Venezuelan security forces fired tear gas and played cat and mouse with protesters on Wednesday in order to block a march demanding a recall referendum aimed at ousting President Nicolás Maduro.
"We want to protest and they won't let us past even though these are public spaces," said Josefina Rubio during the third opposition rally in a week in downtown Caracas, the country's capital. "That man [President Maduro] has taken off his mask... but we will keep taking to the streets."
Venezuela's political opposition coalition has already gathered two million signatures in favor of a referendum on the future of Maduro, who is widely blamed for an acute economic crisis that includes chronic shortages of basic goods, as well as hyperinflation.
Wednesday's protesters had hoped to march on the headquarters of the electoral authorities, who they accused of dragging their feet over the complicated procedure of checking the validity of the signatures and calling the vote.
They were never going to get very far, however, with even their meeting point occupied from early morning by National Guard soldiers and police in riot gear. The authorities also closed subway stations in the capital in another measure to limit their movements.
Protesters milled instead in nearby streets waving flags and chanting anti-Maduro slogans until these gatherings were broken up by the security forces using tear gas.
"It's as if the streets belonged to Chavismo," 26-year-old Alejandro Calles said, referring to the "socialist" regime established by former President Hugo Chávez in 1999 and then inherited by his hand-picked successor Maduro. "I am tired of not being allowed to demonstrate."
Some drivers honked their support as they passed by the protest, while government loyalists shouted against the protesters from the balconies of nearby buildings.
Wednesday's demonstration included a notable number of elderly people who have been particularly impacted by the near impossibility of obtaining even basic medications within the wider crisis.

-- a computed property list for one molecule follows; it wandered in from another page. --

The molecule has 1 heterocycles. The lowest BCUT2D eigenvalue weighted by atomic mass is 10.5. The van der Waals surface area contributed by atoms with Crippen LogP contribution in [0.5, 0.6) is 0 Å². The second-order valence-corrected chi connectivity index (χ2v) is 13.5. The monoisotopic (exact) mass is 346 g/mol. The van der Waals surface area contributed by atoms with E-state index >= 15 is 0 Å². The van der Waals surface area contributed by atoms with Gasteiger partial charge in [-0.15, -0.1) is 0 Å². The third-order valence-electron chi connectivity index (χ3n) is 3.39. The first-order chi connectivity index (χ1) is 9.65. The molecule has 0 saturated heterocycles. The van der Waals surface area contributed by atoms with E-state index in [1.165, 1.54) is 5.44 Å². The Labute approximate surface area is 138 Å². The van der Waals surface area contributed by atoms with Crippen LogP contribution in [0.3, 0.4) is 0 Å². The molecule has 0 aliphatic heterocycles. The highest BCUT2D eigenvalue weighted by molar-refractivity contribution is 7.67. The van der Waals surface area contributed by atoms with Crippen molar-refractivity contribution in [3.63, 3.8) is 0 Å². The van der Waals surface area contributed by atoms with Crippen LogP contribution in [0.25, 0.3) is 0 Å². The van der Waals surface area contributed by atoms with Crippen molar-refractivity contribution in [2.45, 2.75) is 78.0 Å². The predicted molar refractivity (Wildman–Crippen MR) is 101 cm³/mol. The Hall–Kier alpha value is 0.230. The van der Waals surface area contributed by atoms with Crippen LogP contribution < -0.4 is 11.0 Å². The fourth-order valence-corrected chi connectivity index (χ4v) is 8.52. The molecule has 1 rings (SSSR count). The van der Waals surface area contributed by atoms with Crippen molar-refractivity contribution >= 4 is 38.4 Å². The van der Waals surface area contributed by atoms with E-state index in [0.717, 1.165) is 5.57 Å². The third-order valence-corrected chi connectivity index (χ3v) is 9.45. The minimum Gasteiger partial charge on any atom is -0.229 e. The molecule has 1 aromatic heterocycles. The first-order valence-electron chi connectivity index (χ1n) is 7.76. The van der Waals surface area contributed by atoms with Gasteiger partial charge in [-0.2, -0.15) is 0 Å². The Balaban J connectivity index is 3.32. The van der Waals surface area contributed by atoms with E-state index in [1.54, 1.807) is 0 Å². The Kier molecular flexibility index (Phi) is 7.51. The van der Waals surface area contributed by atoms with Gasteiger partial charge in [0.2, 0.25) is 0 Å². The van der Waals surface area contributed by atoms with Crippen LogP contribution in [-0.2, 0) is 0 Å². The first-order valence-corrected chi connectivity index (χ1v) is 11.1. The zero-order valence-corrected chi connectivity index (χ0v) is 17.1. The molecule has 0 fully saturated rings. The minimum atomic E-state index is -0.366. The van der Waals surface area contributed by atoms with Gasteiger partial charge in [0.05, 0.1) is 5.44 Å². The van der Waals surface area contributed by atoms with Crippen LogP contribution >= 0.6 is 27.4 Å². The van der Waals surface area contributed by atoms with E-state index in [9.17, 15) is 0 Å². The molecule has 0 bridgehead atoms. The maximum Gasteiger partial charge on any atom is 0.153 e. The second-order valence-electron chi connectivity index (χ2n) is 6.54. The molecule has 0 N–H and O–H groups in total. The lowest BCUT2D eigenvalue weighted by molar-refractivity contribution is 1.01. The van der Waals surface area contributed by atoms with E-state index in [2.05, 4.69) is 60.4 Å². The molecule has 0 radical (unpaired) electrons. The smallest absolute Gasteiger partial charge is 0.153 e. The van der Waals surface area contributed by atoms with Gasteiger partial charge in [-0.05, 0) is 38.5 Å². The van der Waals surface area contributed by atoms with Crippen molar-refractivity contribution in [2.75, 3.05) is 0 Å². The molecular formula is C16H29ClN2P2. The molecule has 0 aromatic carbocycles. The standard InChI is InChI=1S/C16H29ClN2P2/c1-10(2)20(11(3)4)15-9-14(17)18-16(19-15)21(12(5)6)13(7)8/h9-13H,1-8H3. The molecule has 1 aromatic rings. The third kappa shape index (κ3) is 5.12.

The oil-producing country's acute economic troubles were triggered by the fall of the oil price, but critics say its depth owes much to mismanagement and corruption during the previous boom years when abundant revenues financed major improvements for the poor. These, however, have now all but disappeared.
While it was dominated by the middle classes, who have always been more vocal in their opposition to Chavismo, this week's march was also attended by people from less privileged sectors whose loyalty has been severely tested by the crisis.
"I am protesting because there is no milk, because in order to eat you have to stand in line from 4am. Don't babies have a right to food?" said Óscar Goicoechea, a 43-year-old electrician who was walking with his 10-year-old daughter. "This country is screwed and I can't believe it that the soldiers don't realize that."
Another anti-Maduro demonstration held last week turned violent when troops using tear gas to quell stone-throwing protesters and an officer pepper-sprayed opposition leader Henrique Capriles.
A former presidential candidate, Capriles has emerged as one of the most vocal leaders of the protest movement and on Tuesday called on Venezuelans not to comply with a 60-day state of emergency announced by President Maduro on the weekend.
"If Maduro wants to apply this decree, he's going to have to prepare the war tanks and airplanes, and take them to the street, because he will have to apply it by force," Capriles insisted. "We are not going to accept that decree."
The emergency widens presidential powers to sidestep the National Assembly — which has been controlled by the opposition since January — in order to intervene directly in the economy and increase control of the streets.
Maduro said the emergency was necessary in order to protect the nation against US-backed plots against him by the "fascist" bourgeoisie that he has long accused of heading an "economic war" aimed at bringing down Venezuelan "socialism."
In the meantime spontaneous street riots and looting are also becoming more common around Venezuela amid worsening food shortages, frequent power and water cuts, and one of the highest inflation rates in the world. Videos of mobs breaking into shops, swarming onto trucks or fighting over products often make the rounds on social media.
But for all the extreme tension, organized protests called by the opposition, like the one on Wednesday, have yet to attract enough people to represent a real threat to government control.
Locals say this is partly because so much of the population is spending large amounts of time and energy in lines to obtain basic goods. There is also considerable distrust of the opposition leadership that is widely considered to represent a privileged elite, and Maduro can still count on the loyalty of a significant sector of the population who adored Chávez.
Socialist Party officials certainly appear relatively confident that they will be able to block efforts to force the referendum for this year, and so avoid the possibility that it could force a general election. Even if there is a referendum next year and Maduro is removed, he would be replaced by his current vice president Aristóbulo Istúriz.
Follow Victor Amaya on Twitter: @victoramaya